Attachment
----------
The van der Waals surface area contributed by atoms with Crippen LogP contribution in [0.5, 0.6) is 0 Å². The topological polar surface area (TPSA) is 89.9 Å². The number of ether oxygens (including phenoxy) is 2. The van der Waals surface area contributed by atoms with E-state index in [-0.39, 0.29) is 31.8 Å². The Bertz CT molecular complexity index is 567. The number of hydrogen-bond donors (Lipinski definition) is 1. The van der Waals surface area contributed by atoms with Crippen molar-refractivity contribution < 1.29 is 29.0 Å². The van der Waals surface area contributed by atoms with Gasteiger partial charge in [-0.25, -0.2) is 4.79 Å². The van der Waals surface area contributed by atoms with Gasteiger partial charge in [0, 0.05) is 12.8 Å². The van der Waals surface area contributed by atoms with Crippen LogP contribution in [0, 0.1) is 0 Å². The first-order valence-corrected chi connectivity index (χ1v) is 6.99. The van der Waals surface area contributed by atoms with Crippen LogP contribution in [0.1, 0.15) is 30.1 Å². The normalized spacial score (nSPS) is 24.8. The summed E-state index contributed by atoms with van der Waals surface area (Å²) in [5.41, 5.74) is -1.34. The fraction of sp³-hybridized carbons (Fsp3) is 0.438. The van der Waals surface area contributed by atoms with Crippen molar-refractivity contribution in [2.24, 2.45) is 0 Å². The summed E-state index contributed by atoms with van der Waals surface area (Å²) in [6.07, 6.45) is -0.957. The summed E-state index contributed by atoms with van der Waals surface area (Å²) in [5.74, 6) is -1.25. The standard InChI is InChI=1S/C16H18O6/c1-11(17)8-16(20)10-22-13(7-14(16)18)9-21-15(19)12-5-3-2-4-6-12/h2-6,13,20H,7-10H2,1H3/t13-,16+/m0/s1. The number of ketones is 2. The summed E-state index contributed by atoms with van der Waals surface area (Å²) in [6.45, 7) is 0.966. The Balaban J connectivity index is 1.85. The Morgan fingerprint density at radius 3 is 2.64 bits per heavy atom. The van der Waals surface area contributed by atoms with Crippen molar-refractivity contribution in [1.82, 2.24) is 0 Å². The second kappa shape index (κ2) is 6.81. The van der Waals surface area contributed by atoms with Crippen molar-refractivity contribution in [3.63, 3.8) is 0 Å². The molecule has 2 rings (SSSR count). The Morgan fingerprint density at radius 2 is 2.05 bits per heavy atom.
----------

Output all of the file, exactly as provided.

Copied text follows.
The van der Waals surface area contributed by atoms with Crippen LogP contribution in [0.5, 0.6) is 0 Å². The topological polar surface area (TPSA) is 89.9 Å². The number of ether oxygens (including phenoxy) is 2. The van der Waals surface area contributed by atoms with E-state index in [-0.39, 0.29) is 31.8 Å². The Bertz CT molecular complexity index is 567. The number of hydrogen-bond donors (Lipinski definition) is 1. The van der Waals surface area contributed by atoms with Crippen molar-refractivity contribution < 1.29 is 29.0 Å². The van der Waals surface area contributed by atoms with Gasteiger partial charge in [-0.25, -0.2) is 4.79 Å². The van der Waals surface area contributed by atoms with Gasteiger partial charge in [0, 0.05) is 12.8 Å². The van der Waals surface area contributed by atoms with Crippen LogP contribution in [0, 0.1) is 0 Å². The first-order valence-corrected chi connectivity index (χ1v) is 6.99. The van der Waals surface area contributed by atoms with Crippen LogP contribution in [0.1, 0.15) is 30.1 Å². The normalized spacial score (nSPS) is 24.8. The summed E-state index contributed by atoms with van der Waals surface area (Å²) in [5.41, 5.74) is -1.34. The fraction of sp³-hybridized carbons (Fsp3) is 0.438. The van der Waals surface area contributed by atoms with Crippen molar-refractivity contribution in [2.24, 2.45) is 0 Å². The summed E-state index contributed by atoms with van der Waals surface area (Å²) in [6.07, 6.45) is -0.957. The summed E-state index contributed by atoms with van der Waals surface area (Å²) in [5.74, 6) is -1.25. The standard InChI is InChI=1S/C16H18O6/c1-11(17)8-16(20)10-22-13(7-14(16)18)9-21-15(19)12-5-3-2-4-6-12/h2-6,13,20H,7-10H2,1H3/t13-,16+/m0/s1. The number of ketones is 2. The summed E-state index contributed by atoms with van der Waals surface area (Å²) in [6.45, 7) is 0.966. The Balaban J connectivity index is 1.85. The Morgan fingerprint density at radius 3 is 2.64 bits per heavy atom. The van der Waals surface area contributed by atoms with Crippen molar-refractivity contribution in [1.82, 2.24) is 0 Å². The second kappa shape index (κ2) is 6.81. The van der Waals surface area contributed by atoms with Crippen molar-refractivity contribution in [3.63, 3.8) is 0 Å². The molecule has 2 rings (SSSR count). The Morgan fingerprint density at radius 2 is 2.05 bits per heavy atom.